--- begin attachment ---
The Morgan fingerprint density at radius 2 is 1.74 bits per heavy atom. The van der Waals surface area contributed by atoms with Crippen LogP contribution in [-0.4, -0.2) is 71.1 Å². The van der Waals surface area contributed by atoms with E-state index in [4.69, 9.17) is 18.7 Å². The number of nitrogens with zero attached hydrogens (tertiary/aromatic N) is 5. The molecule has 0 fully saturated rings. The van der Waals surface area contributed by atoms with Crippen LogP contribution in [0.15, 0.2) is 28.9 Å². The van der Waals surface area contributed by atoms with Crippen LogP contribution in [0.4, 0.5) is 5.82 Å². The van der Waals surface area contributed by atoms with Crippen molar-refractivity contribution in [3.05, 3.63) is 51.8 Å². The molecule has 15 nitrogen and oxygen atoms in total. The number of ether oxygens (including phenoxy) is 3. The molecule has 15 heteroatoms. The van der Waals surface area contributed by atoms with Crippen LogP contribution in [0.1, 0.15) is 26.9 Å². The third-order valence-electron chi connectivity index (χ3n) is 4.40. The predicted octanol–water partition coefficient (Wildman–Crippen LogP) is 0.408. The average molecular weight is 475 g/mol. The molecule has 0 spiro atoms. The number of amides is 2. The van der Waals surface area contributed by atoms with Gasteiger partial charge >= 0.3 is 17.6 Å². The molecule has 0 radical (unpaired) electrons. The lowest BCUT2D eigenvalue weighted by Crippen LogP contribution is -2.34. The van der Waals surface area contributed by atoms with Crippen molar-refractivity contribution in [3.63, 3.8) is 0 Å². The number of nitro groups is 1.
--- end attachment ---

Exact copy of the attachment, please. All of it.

The Morgan fingerprint density at radius 2 is 1.74 bits per heavy atom. The van der Waals surface area contributed by atoms with Crippen LogP contribution in [-0.4, -0.2) is 71.1 Å². The van der Waals surface area contributed by atoms with E-state index in [4.69, 9.17) is 18.7 Å². The number of nitrogens with zero attached hydrogens (tertiary/aromatic N) is 5. The molecule has 0 fully saturated rings. The van der Waals surface area contributed by atoms with Crippen LogP contribution in [0.15, 0.2) is 28.9 Å². The van der Waals surface area contributed by atoms with Crippen LogP contribution in [0.4, 0.5) is 5.82 Å². The van der Waals surface area contributed by atoms with Crippen molar-refractivity contribution in [3.05, 3.63) is 51.8 Å². The molecule has 15 nitrogen and oxygen atoms in total. The number of ether oxygens (including phenoxy) is 3. The molecule has 15 heteroatoms. The van der Waals surface area contributed by atoms with Crippen LogP contribution in [0.1, 0.15) is 26.9 Å². The third-order valence-electron chi connectivity index (χ3n) is 4.40. The predicted octanol–water partition coefficient (Wildman–Crippen LogP) is 0.408. The average molecular weight is 475 g/mol. The molecule has 0 spiro atoms. The number of amides is 2. The van der Waals surface area contributed by atoms with Gasteiger partial charge >= 0.3 is 17.6 Å². The molecule has 0 radical (unpaired) electrons. The lowest BCUT2D eigenvalue weighted by Crippen LogP contribution is -2.34. The van der Waals surface area contributed by atoms with Crippen molar-refractivity contribution in [3.63, 3.8) is 0 Å². The number of nitro groups is 1.